Always called a "birds nest" where I came from in New York State. It was one of the second things children learned to cook. The first was a bird's nest without the egg - take a piece of bread (don't rip out the center), butter it liberally on both sides, fry it - and call it "army toast." I haven't thought about a bird's nest in a long time - think I will have one tomorrow morning. Yumm.
Ah, yes. The Dugan Man. He always came on Saturday morning, so we would have coffee cake for breakfast before church. Gee, the coffee cake smelled good!
Others who came by were the milk man, the door-to-door peddler, the scissors and knife sharpening man, the vegetable truck man with his brown paper bags and scales, the dry cleaner man, the Good Humor man, the ice man, the Fuller Brush man, the mobile swing; and more.
The ice man was my favorite. He would open the doors to his truck where the ice was covered with black tarp, and the cold air would surge out. He had a huge pair of tongs that he would use to carry the ice up the stairs. When he came back, he would chop a piece of ice off for me, which always had little pieces of gravel embedded in it. I didn't care about the gravel; I just thought the ice really hit the spot on a hot summer day. I wonder what a kid today would say if you offered him a piece of dirty ice to suck on? The icebox had a tray under it to catch the water from the melting ice, and my mother would sometimes forget to empty it. Then you would hear my father carrying on early the next morning when he ventured into the kitchen in his stocking feet and stepped in a rivelet of water.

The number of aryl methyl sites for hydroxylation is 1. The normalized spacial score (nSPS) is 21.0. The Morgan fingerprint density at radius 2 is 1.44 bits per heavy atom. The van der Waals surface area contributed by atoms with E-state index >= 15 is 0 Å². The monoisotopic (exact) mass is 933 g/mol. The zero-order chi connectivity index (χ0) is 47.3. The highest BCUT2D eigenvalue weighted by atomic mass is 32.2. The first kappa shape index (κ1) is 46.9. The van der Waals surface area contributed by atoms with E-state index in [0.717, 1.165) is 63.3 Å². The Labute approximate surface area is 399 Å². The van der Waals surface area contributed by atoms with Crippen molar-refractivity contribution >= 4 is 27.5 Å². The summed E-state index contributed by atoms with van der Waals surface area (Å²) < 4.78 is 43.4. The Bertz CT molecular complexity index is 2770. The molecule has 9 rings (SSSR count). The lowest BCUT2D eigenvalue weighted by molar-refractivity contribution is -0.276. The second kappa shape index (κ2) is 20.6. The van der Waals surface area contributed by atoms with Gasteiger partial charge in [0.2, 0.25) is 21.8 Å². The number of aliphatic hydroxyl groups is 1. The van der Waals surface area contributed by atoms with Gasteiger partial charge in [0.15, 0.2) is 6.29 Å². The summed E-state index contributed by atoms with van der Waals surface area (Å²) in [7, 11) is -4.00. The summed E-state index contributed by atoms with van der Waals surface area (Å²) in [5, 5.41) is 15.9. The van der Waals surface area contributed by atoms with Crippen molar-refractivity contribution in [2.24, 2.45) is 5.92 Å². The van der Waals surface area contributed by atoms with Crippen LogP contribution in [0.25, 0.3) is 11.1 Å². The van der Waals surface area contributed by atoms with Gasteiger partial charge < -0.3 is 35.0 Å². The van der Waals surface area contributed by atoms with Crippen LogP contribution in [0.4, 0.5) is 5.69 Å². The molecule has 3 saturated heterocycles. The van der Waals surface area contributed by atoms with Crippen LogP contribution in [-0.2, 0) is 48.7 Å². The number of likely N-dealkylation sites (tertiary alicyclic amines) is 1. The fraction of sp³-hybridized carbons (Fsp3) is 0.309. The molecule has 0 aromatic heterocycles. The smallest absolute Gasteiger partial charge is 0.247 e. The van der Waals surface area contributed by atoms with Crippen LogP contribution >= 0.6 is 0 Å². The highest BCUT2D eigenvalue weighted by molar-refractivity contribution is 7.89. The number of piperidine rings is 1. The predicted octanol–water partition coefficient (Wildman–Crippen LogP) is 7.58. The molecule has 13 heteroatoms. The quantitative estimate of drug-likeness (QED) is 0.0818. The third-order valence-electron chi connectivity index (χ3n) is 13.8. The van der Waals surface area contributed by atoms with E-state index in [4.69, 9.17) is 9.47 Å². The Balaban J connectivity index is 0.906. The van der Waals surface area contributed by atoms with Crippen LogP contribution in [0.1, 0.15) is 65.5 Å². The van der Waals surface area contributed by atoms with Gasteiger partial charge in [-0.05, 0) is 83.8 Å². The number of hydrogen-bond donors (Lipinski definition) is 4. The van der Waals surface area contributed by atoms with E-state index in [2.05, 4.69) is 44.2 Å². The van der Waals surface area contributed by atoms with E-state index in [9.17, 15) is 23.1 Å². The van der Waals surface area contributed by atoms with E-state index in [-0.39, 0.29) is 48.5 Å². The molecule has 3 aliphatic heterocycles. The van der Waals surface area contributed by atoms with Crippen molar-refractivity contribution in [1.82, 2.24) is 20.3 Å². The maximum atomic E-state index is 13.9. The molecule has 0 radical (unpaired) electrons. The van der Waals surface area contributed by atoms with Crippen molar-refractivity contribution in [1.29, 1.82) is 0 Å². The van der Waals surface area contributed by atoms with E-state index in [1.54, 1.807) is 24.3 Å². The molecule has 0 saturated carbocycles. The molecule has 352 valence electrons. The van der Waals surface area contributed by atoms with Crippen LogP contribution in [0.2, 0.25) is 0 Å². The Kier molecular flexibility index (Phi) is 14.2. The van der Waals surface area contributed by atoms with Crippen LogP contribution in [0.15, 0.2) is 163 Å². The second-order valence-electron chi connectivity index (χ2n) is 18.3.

Also, the butcher in town would have your meat order delivered to the house.